The evidence was drawn from prior police investigations, police wiretaps and the testimony of former members who have described how the group orchestrated attacks on migrants and Greek rivals.
According to the magistrates' report, which was leaked to the media, Golden Dawn also held clandestine training in the use of assault weaponry for elite members….
At the time of its inception and for years thereafter, Golden Dawn glorified Adolf Hitler and the warrior ethos of Nazi Germany in its party publications.
One of the party's older texts, read in parliament by a leftist MP in May, called Hitler a "visionary of new Europe".
"Faith in the words of the Fuehrer, and faith in victory, grows in our hearts. The fight goes on, the future is ours," the Golden Dawn text read.
The release of some party members has worried observers who question how well planned the government crackdown on Golden Dawn has been. Party supporters say the cases against Golden Dawn sympathizers and members are based mainly on illegal wiretaps. The New York Times reports:
…[A]lready, serious questions have been raised about the planning and effectiveness of the crackdown, and whether it may actually boomerang against the government and end up generating sympathy for Golden Dawn, one of Europe’s most violent far-right groups.
“If it is not handled properly, you could get a kind of a bounce back of Golden Dawn,” said George Katrougalos, a constitutional law professor at the Democritus University of Thrace. “If they appear to be victims of the establishment, that may broaden their appeal.”
Questions are already being raised about the legality, even constitutionality, of the government’s methods.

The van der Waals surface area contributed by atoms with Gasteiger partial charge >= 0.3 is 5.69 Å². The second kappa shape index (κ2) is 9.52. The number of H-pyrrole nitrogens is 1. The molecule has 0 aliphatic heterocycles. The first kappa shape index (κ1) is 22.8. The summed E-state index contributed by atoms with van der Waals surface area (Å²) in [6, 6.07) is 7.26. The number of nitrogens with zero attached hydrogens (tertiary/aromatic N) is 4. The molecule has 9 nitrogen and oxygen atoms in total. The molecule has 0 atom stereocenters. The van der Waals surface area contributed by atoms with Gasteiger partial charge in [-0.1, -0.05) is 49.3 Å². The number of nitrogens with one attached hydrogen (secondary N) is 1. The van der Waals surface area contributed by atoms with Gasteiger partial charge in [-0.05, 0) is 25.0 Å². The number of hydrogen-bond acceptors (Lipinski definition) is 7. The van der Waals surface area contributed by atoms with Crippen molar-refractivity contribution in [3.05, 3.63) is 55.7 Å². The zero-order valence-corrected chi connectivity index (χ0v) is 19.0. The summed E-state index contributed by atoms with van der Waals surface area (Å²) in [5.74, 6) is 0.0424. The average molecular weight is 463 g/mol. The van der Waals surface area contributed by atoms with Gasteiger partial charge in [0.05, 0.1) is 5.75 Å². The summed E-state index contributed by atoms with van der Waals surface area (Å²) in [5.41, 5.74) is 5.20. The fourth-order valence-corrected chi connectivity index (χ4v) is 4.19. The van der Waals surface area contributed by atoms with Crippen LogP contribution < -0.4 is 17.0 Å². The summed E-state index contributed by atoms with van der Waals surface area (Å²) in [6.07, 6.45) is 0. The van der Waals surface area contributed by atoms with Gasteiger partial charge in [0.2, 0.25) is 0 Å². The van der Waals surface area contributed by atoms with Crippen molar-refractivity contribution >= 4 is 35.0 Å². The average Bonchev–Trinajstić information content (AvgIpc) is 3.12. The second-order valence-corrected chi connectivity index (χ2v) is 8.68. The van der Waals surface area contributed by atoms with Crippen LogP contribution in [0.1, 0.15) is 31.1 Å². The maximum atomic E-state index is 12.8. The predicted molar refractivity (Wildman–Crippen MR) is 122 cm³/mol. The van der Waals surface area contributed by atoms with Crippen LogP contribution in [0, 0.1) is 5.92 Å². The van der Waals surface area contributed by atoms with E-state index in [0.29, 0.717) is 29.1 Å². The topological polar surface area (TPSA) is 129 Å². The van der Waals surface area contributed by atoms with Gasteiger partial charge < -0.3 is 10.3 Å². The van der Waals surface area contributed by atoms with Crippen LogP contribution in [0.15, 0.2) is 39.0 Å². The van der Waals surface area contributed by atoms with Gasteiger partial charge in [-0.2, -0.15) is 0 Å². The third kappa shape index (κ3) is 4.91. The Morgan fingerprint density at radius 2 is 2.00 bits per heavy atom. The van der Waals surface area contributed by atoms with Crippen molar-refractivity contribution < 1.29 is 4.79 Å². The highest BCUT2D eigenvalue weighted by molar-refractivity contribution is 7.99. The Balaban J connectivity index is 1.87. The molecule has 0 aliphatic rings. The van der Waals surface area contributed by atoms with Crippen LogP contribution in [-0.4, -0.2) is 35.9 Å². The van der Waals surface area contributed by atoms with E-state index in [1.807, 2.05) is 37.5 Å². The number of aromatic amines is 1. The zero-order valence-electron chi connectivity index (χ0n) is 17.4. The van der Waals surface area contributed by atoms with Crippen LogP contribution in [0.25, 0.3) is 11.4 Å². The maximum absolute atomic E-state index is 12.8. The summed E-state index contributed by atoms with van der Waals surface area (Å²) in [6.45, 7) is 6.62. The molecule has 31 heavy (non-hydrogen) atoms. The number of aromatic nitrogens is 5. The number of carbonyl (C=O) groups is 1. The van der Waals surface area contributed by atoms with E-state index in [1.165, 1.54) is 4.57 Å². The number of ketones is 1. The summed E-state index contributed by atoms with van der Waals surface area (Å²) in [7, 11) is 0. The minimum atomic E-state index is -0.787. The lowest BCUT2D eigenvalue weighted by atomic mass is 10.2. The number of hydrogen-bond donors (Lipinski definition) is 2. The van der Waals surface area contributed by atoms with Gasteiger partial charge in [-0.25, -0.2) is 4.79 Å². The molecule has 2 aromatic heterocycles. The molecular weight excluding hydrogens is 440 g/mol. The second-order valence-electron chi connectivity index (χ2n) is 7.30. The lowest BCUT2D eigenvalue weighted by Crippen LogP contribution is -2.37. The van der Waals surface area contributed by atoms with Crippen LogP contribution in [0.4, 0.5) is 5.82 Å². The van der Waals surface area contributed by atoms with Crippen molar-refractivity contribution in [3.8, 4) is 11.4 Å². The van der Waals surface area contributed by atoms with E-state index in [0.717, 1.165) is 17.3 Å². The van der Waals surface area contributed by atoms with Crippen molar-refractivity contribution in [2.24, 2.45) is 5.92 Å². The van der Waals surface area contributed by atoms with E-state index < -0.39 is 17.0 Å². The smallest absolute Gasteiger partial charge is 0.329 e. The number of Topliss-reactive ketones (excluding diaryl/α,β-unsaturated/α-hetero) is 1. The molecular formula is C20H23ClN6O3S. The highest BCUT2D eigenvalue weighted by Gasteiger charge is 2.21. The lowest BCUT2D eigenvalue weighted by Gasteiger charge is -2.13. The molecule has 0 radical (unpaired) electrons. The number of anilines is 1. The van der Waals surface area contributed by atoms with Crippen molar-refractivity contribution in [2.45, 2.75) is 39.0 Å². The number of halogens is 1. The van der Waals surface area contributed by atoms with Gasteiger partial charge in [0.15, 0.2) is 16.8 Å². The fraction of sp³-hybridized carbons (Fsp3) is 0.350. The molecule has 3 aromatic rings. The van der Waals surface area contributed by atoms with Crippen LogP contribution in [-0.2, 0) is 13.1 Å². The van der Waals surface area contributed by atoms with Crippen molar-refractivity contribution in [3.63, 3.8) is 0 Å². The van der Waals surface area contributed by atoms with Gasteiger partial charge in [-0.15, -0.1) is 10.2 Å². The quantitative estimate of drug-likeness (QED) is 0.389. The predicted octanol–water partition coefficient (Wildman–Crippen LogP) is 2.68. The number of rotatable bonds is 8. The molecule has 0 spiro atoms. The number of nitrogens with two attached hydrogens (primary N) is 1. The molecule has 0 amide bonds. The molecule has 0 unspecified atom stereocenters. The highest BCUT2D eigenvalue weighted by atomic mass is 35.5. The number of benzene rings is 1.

“It is clear that the judiciary has refused to follow the orders of a government enslaved to foreigners,” Golden Dawn said in an online statement after the decision to free three of the lawmakers. “The unconstitutional, blatantly illegal government conspiracy is collapsing under the huge weight of truth and common sense.”
The latest polls in Greece show that Golden Dawn has lost support since the murder of Mr. Fyssas, reports the Associated Press. This past week, between 6 and 7 percent of voters said they would vote for the party today, down from 8 to 12 percent before, reports The Wall Street Journal.
“Is this the end of Golden Dawn, or is it really just the beginning?” Eleni Batziopoulou, a philosophy student in Keratsini, Greece asked The New York Times. “I want to believe it’s the end, because I want to have hope in the future. But if it’s not, then it’s the start of a wave of trouble.”
Charges against Golden Dawn party members and supporters include some cases that have been in limbo for years, and include murder, money laundering, and extortion charges, reports the Times. Some question how these cases went without judicial attention for so long. Raids have been conducted this week on homes and offices of police officers with suspected ties to the party, reports the Associated Press.
“It is obvious that there was an inertia toward Golden Dawn by the state and other authorities until now,” Mr. Katrougalos told the Times.